Redundancy notice periods guide

09 July 2019

It can be a misconception that once you’ve undertaken a full statutory redundancy procedure, and decided who will be leaving your business, you don’t need to do any further work.

The employee gets made redundant there and then, right? Well, no. That’s a breach of redundancy notice period rights.

There are clear rules to follow when considering a redundancy notice period and what staff should be paid in this period.

Fundamentally, a redundancy is a dismissal. So usual rules on providing notice will need to apply.

We’ll take you through the process in this guide covering essential employment laws. You can also talk to us if you need any pressing questions answered: 0800 028 2420 .

Notice period for compulsory redundancy

In situations where you have informed your staff they are to be made redundant, the law is clear on how much notice they must be given.

The statutory redundancy notice periods are the minimum periods of notice as outlined by the government. They are set by the length of an employee's service. So, as follows:

  • Between one month and two years’ service: One week notice period.
  • Between two years and 12 years’ service: An extra week for every year completed.
  • More than 12 years’ service: 12 weeks of notice period.

It’s worth noting these are the minimum periods stated by law. Individual employment contracts might offer longer periods or periods calculated by taking other factors into account.

The minimum and maximum redundancy notice periods are:

  • A minimum of one week of notice, if an employee is with your business between one and two years.
  • A maximum of 12 weeks of notice if the employee has been with you for 12 years or more.

But no matter what form the redundancy notice period takes, it can’t work out to be shorter than the three periods shown above.

Employees must also be paid during this period as they usually would, unless circumstances dictate otherwise.

Notice period for voluntary redundancy

It’s not uncommon for businesses to offer a voluntary redundancy notice period to staff members.

You should make sure your staff member has all the relevant information available to them, so that they can make an informed decision.

The primary difference is the offer will likely be a more lucrative redundancy package than standard redundancy.

When someone takes voluntary redundancy, the length of the notice period will depend on the terms they have received.

Again, this has to be at least the statutory notice period—not forgetting any additional notice contained in their employment contract.

Off sick during redundancy notice—employee rights

Due to the ongoing coronavirus pandemic, your company may have been faced with the prospect of making staff who are on sick leave redundant.

If the period of sickness is the same as the statutory notice period, employees should receive their normal full pay.

If the contractual notice period is longer than the statutory notice period and they’re off sick, you should pay what they’d normally get as sick pay for the additional time.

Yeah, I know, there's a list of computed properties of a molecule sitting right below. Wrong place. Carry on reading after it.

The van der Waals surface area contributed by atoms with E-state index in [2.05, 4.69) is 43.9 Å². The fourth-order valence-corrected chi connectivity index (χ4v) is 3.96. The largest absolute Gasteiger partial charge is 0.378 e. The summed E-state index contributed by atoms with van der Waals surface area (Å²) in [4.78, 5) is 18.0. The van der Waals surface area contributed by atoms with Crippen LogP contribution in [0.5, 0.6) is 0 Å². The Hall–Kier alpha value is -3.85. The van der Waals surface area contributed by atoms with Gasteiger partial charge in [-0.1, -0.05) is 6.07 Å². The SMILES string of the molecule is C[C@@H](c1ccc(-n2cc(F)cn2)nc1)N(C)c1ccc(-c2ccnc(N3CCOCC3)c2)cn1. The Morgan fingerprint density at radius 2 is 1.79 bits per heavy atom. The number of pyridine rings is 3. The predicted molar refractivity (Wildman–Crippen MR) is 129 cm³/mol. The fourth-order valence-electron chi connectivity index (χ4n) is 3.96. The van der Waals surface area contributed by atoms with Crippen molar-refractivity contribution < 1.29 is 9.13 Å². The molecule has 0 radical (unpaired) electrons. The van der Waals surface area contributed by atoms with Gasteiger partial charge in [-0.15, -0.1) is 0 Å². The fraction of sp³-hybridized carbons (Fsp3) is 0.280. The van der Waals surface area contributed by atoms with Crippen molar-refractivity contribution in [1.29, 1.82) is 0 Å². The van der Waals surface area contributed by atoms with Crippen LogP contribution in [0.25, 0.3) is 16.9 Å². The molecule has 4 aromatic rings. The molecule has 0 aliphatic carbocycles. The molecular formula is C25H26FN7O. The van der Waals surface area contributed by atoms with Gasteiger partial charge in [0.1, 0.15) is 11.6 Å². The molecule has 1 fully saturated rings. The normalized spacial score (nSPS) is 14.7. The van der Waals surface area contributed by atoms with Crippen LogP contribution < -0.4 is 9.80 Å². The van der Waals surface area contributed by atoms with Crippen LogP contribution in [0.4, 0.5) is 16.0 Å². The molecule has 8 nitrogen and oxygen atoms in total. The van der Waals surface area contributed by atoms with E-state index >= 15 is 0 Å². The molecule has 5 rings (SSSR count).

Making employees redundant without notice

Under certain circumstances, you may dismiss an employee without allowing them to serve their notice period.

This can occur if you’ve included a clause in your staff’s contract of employment stating that you may dismiss them without notice.

In this situation, they must receive payment for the period that would have served as their notice period – see payment in lieu of notice below.

Payment in lieu of notice of redundancy

If you don’t have enough work for the employee during their notice period, you could look to use a payment in lieu of notice (PILON) if an employment contract permits this.

PILON is basically where you provide pay that the employee would have received whilst they worked their notice in one lump sum, without them doing any more work for you.

How much notice for redundancy during coronavirus pandemic?

You may wonder if it will be legally acceptable for you to consider making employees redundant without notice due to coronavirus, and the issues it may be causing your company.

You need to remember that despite the coronavirus situation, usual redundancy rules apply.

This means staff will still need to be the appropriate notice. Or paid in lieu of this notice if their contract allows.

Extension of redundancy notice

Depending on the circumstances, you may need to extend the redundancy notice period. This may occur because of changes to the business’s financial situation.

Receiving a notice of redundancy is legally binding and you cannot withdraw it without your employee first agreeing to it.

Whatever your reason is for extending the redundancy notice period, you’ll need your employee’s express consent.

However, according to section 141 of the Employment Rights Act of 1996, if you offer them alternative and suitable employment by way of extending their notice period and they refuse, they may lose their right to a statutory redundancy payment.

A company car during redundancy—a notice period’s effects

As well as their entitlement to pay, your staff must also continue to receive other contractual benefits as set out in their employment contract.

This includes the continued use of a company car during the redundancy notice period if it is a contractual benefit.

In a PILON situation, generally you would need to compensate the employee for the loss of this contractual right by including an appropriate amount in their notice pay.

However, you can avoid this if you have included within their contract that you exclude the right to payment in lieu of contractual benefits above basic salary.

Need you help?

We can help your business with any redundancy requirements. Get in touch for support: 0800 028 2420.

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